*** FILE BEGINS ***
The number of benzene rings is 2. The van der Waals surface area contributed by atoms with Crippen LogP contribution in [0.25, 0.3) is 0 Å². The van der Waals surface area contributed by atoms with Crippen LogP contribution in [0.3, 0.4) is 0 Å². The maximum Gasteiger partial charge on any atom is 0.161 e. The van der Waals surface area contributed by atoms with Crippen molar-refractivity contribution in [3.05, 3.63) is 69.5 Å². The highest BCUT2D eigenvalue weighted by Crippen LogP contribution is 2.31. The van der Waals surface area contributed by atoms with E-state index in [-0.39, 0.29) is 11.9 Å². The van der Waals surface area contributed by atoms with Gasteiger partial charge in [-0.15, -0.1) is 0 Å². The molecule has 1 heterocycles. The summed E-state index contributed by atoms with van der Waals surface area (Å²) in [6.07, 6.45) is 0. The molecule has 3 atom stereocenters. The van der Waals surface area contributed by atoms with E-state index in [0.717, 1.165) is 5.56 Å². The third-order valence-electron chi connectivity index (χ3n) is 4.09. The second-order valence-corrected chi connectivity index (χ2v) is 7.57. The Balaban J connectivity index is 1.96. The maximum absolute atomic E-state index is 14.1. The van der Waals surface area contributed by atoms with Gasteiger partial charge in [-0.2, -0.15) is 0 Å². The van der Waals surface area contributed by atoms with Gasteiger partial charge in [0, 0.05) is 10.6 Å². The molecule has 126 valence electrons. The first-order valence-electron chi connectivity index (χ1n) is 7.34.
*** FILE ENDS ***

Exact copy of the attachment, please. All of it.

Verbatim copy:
The number of benzene rings is 2. The van der Waals surface area contributed by atoms with Crippen LogP contribution in [0.25, 0.3) is 0 Å². The van der Waals surface area contributed by atoms with Crippen LogP contribution in [0.3, 0.4) is 0 Å². The maximum Gasteiger partial charge on any atom is 0.161 e. The van der Waals surface area contributed by atoms with Crippen molar-refractivity contribution in [3.05, 3.63) is 69.5 Å². The highest BCUT2D eigenvalue weighted by Crippen LogP contribution is 2.31. The van der Waals surface area contributed by atoms with E-state index in [-0.39, 0.29) is 11.9 Å². The van der Waals surface area contributed by atoms with Gasteiger partial charge in [-0.15, -0.1) is 0 Å². The molecule has 1 heterocycles. The summed E-state index contributed by atoms with van der Waals surface area (Å²) in [6.07, 6.45) is 0. The molecule has 3 atom stereocenters. The van der Waals surface area contributed by atoms with E-state index in [0.717, 1.165) is 5.56 Å². The third-order valence-electron chi connectivity index (χ3n) is 4.09. The second-order valence-corrected chi connectivity index (χ2v) is 7.57. The Balaban J connectivity index is 1.96. The maximum absolute atomic E-state index is 14.1. The van der Waals surface area contributed by atoms with Gasteiger partial charge in [-0.2, -0.15) is 0 Å². The van der Waals surface area contributed by atoms with Gasteiger partial charge in [0, 0.05) is 10.6 Å². The molecule has 126 valence electrons. The first-order valence-electron chi connectivity index (χ1n) is 7.34.